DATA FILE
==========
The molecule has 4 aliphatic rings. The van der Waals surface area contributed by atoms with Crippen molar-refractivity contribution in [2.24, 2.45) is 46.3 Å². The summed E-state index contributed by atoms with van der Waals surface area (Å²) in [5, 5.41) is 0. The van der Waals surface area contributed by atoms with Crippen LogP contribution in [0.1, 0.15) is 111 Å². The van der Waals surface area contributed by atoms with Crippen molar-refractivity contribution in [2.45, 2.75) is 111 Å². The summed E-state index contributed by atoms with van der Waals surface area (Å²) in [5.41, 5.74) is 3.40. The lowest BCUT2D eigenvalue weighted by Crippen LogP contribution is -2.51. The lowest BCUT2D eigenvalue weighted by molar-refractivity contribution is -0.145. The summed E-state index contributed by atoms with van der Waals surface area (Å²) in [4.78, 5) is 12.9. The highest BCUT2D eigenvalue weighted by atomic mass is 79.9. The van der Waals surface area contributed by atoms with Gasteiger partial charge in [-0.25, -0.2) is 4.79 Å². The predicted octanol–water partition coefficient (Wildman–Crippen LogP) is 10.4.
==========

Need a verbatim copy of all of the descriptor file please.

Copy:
The molecule has 4 aliphatic rings. The van der Waals surface area contributed by atoms with Crippen molar-refractivity contribution in [2.24, 2.45) is 46.3 Å². The summed E-state index contributed by atoms with van der Waals surface area (Å²) in [5, 5.41) is 0. The van der Waals surface area contributed by atoms with Crippen LogP contribution in [0.1, 0.15) is 111 Å². The van der Waals surface area contributed by atoms with Crippen molar-refractivity contribution in [2.45, 2.75) is 111 Å². The summed E-state index contributed by atoms with van der Waals surface area (Å²) in [5.41, 5.74) is 3.40. The lowest BCUT2D eigenvalue weighted by Crippen LogP contribution is -2.51. The lowest BCUT2D eigenvalue weighted by molar-refractivity contribution is -0.145. The summed E-state index contributed by atoms with van der Waals surface area (Å²) in [4.78, 5) is 12.9. The highest BCUT2D eigenvalue weighted by atomic mass is 79.9. The van der Waals surface area contributed by atoms with Gasteiger partial charge in [-0.25, -0.2) is 4.79 Å². The predicted octanol–water partition coefficient (Wildman–Crippen LogP) is 10.4.